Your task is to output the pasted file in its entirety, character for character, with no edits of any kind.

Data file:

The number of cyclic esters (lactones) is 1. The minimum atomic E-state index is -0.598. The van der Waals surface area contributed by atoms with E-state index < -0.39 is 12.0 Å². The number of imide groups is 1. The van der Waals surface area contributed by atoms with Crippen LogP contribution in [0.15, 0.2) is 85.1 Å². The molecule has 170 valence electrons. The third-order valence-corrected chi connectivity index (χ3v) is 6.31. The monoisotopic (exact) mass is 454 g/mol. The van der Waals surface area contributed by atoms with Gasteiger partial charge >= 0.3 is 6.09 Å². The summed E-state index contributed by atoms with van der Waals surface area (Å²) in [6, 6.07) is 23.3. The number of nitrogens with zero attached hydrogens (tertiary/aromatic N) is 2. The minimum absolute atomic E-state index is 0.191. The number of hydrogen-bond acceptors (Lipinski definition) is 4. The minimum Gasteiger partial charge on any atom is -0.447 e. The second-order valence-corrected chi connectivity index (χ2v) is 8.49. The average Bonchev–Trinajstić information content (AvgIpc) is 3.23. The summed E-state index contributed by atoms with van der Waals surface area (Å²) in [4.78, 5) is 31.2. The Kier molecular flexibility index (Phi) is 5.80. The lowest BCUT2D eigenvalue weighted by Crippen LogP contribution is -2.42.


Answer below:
The number of cyclic esters (lactones) is 1. The minimum atomic E-state index is -0.598. The van der Waals surface area contributed by atoms with E-state index < -0.39 is 12.0 Å². The number of imide groups is 1. The van der Waals surface area contributed by atoms with Crippen LogP contribution in [0.15, 0.2) is 85.1 Å². The molecule has 170 valence electrons. The third-order valence-corrected chi connectivity index (χ3v) is 6.31. The monoisotopic (exact) mass is 454 g/mol. The van der Waals surface area contributed by atoms with Gasteiger partial charge >= 0.3 is 6.09 Å². The summed E-state index contributed by atoms with van der Waals surface area (Å²) in [6, 6.07) is 23.3. The number of nitrogens with zero attached hydrogens (tertiary/aromatic N) is 2. The minimum absolute atomic E-state index is 0.191. The number of hydrogen-bond acceptors (Lipinski definition) is 4. The minimum Gasteiger partial charge on any atom is -0.447 e. The second-order valence-corrected chi connectivity index (χ2v) is 8.49. The average Bonchev–Trinajstić information content (AvgIpc) is 3.23. The summed E-state index contributed by atoms with van der Waals surface area (Å²) in [4.78, 5) is 31.2. The Kier molecular flexibility index (Phi) is 5.80. The lowest BCUT2D eigenvalue weighted by Crippen LogP contribution is -2.42.